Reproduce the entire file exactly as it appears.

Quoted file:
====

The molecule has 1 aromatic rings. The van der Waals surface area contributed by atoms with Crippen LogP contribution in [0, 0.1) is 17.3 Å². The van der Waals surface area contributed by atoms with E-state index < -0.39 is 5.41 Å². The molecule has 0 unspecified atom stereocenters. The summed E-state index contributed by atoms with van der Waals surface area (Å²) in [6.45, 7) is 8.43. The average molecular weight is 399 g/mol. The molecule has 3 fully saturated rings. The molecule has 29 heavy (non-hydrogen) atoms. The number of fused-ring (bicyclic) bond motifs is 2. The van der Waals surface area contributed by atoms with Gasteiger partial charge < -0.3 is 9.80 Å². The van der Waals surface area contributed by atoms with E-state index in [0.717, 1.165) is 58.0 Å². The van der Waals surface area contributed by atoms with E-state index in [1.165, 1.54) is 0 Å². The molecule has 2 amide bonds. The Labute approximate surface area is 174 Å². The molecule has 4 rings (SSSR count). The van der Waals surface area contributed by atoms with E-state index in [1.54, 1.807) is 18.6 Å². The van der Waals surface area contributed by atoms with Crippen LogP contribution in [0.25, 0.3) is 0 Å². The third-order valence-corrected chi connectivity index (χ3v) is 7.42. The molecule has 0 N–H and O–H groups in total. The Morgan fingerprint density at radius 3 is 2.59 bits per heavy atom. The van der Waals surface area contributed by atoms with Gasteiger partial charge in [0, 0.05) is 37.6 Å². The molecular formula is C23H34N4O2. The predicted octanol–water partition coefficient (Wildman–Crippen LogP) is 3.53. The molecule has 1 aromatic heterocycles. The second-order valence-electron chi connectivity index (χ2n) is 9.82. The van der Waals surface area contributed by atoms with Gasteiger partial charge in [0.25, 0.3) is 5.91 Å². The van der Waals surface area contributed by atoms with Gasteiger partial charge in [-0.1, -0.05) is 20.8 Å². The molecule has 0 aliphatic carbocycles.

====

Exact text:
The molecule has 1 aromatic rings. The van der Waals surface area contributed by atoms with Crippen LogP contribution in [0, 0.1) is 17.3 Å². The van der Waals surface area contributed by atoms with E-state index < -0.39 is 5.41 Å². The molecule has 0 unspecified atom stereocenters. The summed E-state index contributed by atoms with van der Waals surface area (Å²) in [6.45, 7) is 8.43. The average molecular weight is 399 g/mol. The molecule has 3 fully saturated rings. The molecule has 29 heavy (non-hydrogen) atoms. The number of fused-ring (bicyclic) bond motifs is 2. The van der Waals surface area contributed by atoms with Gasteiger partial charge < -0.3 is 9.80 Å². The van der Waals surface area contributed by atoms with E-state index in [0.717, 1.165) is 58.0 Å². The van der Waals surface area contributed by atoms with E-state index in [1.165, 1.54) is 0 Å². The molecule has 2 amide bonds. The Labute approximate surface area is 174 Å². The molecule has 4 rings (SSSR count). The van der Waals surface area contributed by atoms with E-state index in [1.54, 1.807) is 18.6 Å². The van der Waals surface area contributed by atoms with Crippen LogP contribution in [0.25, 0.3) is 0 Å². The third-order valence-corrected chi connectivity index (χ3v) is 7.42. The molecule has 0 N–H and O–H groups in total. The Morgan fingerprint density at radius 3 is 2.59 bits per heavy atom. The van der Waals surface area contributed by atoms with Gasteiger partial charge in [0, 0.05) is 37.6 Å². The molecular formula is C23H34N4O2. The predicted octanol–water partition coefficient (Wildman–Crippen LogP) is 3.53. The molecule has 1 aromatic heterocycles. The second-order valence-electron chi connectivity index (χ2n) is 9.82. The van der Waals surface area contributed by atoms with Gasteiger partial charge in [0.25, 0.3) is 5.91 Å². The van der Waals surface area contributed by atoms with Gasteiger partial charge in [-0.1, -0.05) is 20.8 Å². The molecule has 0 aliphatic carbocycles.